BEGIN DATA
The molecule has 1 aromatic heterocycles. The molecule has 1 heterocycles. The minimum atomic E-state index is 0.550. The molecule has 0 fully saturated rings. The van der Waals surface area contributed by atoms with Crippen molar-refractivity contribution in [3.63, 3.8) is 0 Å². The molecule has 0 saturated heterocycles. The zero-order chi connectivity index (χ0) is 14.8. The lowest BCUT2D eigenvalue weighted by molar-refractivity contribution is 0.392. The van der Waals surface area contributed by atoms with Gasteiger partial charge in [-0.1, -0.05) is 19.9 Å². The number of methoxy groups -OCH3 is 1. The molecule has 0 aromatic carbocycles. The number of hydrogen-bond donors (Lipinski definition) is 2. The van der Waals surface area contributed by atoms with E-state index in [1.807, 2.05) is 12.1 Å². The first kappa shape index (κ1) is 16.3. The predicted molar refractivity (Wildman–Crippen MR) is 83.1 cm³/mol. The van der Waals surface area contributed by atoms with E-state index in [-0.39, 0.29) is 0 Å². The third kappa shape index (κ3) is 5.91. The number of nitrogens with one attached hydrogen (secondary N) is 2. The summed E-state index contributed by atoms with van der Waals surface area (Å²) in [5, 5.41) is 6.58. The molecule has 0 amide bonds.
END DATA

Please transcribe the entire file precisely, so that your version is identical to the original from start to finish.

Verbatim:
The molecule has 1 aromatic heterocycles. The molecule has 1 heterocycles. The minimum atomic E-state index is 0.550. The molecule has 0 fully saturated rings. The van der Waals surface area contributed by atoms with Crippen molar-refractivity contribution in [3.63, 3.8) is 0 Å². The molecule has 0 saturated heterocycles. The zero-order chi connectivity index (χ0) is 14.8. The lowest BCUT2D eigenvalue weighted by molar-refractivity contribution is 0.392. The van der Waals surface area contributed by atoms with Gasteiger partial charge in [-0.1, -0.05) is 19.9 Å². The number of methoxy groups -OCH3 is 1. The molecule has 0 aromatic carbocycles. The number of hydrogen-bond donors (Lipinski definition) is 2. The van der Waals surface area contributed by atoms with E-state index in [1.807, 2.05) is 12.1 Å². The first kappa shape index (κ1) is 16.3. The predicted molar refractivity (Wildman–Crippen MR) is 83.1 cm³/mol. The van der Waals surface area contributed by atoms with E-state index in [-0.39, 0.29) is 0 Å². The third kappa shape index (κ3) is 5.91. The number of nitrogens with one attached hydrogen (secondary N) is 2. The summed E-state index contributed by atoms with van der Waals surface area (Å²) in [5, 5.41) is 6.58. The molecule has 0 amide bonds.